SPAIN AND PORTUGAL 375. A poor gentleman.—In Spain the people think that a gentleman should not work. If a man builds a railroad, runs a factory, grows crops on his land, or makes automobiles, he is not thought to be a gentleman, because he works. Everyone wants to be a gentleman; so in Spain no one works if he can help it.
Schools need money to keep them going, but the Spaniards haven't much money because they do not work enough. So the poorer people are ignorant, and much poorer than they need to be. They can not read, nor do they know how to make machines or run engines. The Spanish farmers work very hard and their crops are only half as large as those of Belgium or Holland. This is because they do not know as much about farming as do the better educated people of northern Europe. In Portugal, the same thing is true as in Spain.
The people of Spain and Portugal love music, ornaments, and bright-colored clothes. As so many of them cannot read, they spend much time listening to music. They are very polite, pleasant to meet, and are becoming interested in modern educa tion and the dignity cf labor.
376. Climate and crops.—Since Spain and Portugal have a climate much like that of Italy, we may expect them to grow the same kinds of crops. Most of Spain is a plateau, too cool for grapes, oranges, and olives, but good for growing wheat and for raising herds of cattle and flocks of sheep. Wheat, sheep, and wool make up, therefore, the chief wealth of the plateau.
On the coast the climate is warmer, and near the rivers where there is water for irrigation, there are some level delta plains where vegetables, oranges, and other fruits are grown. English ships stop at Cadiz, Malaga, and Valencia and take these fruits and vegetables back home in the early spring when it is still cold in England.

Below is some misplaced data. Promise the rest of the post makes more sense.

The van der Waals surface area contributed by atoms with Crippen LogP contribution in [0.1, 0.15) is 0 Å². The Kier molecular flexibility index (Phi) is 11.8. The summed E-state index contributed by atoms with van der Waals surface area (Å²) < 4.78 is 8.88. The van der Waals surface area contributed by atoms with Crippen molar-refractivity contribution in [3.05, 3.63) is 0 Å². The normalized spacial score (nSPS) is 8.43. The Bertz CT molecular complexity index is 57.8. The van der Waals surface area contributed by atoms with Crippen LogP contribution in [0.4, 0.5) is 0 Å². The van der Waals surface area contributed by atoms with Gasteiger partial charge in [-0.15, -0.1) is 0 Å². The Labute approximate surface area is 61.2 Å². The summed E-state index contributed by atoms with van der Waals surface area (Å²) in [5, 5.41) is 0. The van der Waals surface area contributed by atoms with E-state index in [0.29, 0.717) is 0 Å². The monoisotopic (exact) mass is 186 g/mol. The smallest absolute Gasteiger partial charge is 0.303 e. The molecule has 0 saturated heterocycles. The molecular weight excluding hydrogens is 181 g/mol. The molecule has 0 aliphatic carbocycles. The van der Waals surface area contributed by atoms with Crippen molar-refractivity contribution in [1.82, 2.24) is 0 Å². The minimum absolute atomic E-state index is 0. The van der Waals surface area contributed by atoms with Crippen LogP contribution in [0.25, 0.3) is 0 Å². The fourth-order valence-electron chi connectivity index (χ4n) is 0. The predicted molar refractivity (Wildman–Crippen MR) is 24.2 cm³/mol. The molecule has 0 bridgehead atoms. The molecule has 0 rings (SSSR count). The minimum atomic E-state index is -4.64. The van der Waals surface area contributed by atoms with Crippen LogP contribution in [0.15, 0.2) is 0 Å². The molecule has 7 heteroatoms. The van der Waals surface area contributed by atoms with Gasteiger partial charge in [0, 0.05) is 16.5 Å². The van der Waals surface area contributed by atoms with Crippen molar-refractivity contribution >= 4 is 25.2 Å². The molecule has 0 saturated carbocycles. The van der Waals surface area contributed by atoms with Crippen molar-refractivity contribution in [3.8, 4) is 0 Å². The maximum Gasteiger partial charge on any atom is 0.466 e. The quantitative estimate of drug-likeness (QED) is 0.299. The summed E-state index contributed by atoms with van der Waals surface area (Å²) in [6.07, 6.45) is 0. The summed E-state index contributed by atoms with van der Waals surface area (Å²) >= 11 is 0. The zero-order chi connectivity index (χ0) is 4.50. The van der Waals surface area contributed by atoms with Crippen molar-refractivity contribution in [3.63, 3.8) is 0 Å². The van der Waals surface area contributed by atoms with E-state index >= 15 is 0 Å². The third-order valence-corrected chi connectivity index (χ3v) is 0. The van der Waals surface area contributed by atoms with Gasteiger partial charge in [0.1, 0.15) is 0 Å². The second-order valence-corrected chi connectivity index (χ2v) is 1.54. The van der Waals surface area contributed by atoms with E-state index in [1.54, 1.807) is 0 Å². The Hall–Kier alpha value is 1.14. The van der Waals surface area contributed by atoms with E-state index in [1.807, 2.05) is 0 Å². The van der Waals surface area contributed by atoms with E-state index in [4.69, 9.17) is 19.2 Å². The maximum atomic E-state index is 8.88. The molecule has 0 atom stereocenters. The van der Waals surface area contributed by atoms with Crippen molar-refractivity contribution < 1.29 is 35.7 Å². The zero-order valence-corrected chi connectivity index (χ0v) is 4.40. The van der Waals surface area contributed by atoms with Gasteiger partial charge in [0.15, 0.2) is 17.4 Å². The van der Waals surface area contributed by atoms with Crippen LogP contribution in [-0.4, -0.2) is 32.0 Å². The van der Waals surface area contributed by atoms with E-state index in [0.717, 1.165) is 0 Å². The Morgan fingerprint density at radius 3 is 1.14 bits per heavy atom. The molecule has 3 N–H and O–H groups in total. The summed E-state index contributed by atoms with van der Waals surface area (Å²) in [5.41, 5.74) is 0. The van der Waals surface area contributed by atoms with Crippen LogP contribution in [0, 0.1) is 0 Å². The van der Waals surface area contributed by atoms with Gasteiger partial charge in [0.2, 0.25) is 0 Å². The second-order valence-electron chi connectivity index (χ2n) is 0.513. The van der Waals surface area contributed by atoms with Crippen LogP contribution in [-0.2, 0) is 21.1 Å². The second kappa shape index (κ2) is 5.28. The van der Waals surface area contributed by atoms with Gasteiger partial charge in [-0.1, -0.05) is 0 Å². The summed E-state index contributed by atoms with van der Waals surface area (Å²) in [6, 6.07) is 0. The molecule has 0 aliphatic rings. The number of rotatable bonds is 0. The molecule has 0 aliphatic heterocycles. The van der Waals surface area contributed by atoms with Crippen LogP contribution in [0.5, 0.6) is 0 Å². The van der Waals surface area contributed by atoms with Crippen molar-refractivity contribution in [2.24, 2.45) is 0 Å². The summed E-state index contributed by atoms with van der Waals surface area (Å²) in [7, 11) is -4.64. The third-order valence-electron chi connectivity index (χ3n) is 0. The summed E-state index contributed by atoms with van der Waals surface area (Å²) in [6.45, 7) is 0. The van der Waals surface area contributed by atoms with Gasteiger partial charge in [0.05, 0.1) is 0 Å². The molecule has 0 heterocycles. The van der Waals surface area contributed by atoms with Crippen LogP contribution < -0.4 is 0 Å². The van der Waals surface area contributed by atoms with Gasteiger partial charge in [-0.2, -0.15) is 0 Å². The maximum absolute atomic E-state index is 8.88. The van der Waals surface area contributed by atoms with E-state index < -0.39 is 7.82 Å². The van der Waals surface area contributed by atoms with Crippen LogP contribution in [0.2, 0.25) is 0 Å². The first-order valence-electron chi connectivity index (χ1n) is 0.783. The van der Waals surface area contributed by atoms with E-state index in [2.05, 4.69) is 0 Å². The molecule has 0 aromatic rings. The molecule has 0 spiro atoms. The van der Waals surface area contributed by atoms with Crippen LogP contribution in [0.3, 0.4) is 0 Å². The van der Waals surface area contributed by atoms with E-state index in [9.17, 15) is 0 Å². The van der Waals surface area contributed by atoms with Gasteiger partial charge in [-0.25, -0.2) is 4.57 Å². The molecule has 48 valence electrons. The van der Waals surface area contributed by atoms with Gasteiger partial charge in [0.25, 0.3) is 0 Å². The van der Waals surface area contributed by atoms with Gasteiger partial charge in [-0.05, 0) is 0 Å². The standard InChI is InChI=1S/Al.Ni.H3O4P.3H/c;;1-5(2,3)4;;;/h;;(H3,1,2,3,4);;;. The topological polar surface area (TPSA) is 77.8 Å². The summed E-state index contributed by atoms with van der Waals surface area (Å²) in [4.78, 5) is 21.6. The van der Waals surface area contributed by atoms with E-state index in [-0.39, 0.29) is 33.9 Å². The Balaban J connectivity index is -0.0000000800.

This trade is very much like the fruit and vegetable trade between our — southern states and our northern states.
The lower lands of Spain that cannot be irrigated are often planted with grapes and olives. Many of the grapes are dried and sold as raisins. Spain sends many
other dried fruits, as well as wines, to England, in return for coal and cloth and other manufactured goods that she must buy.
377. has very little coal indeed, but is rich in metals, and exports mercury, copper, lead, zinc, and iron ore. Much of the English iron is made of red Spanish ore, sent by ship loads from the port of Bilbao on the Bay of Biscay. Most of the mines of Spain are managed by Englishmen, Frenchmen, Germans, and other foreigners, because the educated Spaniards are too proud to work.
378. Cork trees.—The Spanish summer is so hot and dry that the farmers cannot grow corn for their hogs as we do in the eastern United States, or potatoes as they do in Germany and Poland. Therefore, most of the Spanish pigs are fattened on acorns in the large forests of cork oak trees.
Most of the cork used in every country of the world comes from Spain and Por tugal. Cork is the soft bark of a certain oak tree. The owners of the cork forests strip the bark from the trees every nine or ten years. Then it is packed up in bundles, which are put on the backs of donkeys and mules and carried long dis tances to the railroads. Spain does not have as many railroads as has France or Germany, and as most of the country roads are bad, much of the freight is carried on the backs of donkeys and mules rather than in wagons.
379. Cities and govern Barcelona, the chief port, there are cotton and woolen mills, but there is not much manufacturing in Spain, because the leading people think work is beneath them.
Spain is a kingdom. Madrid, on the central pla teau, is its capital. Portugal has recently driven away her king•and set up a republic. Her capital is Lisbon. Oporto is the chief port, ship ping wine, cork and fruit.
The Spaniards and the Portuguese, although they speak different languages, are very much alike, about as much alike as are the people of the United States and Canada. What separates Spain and Portugal?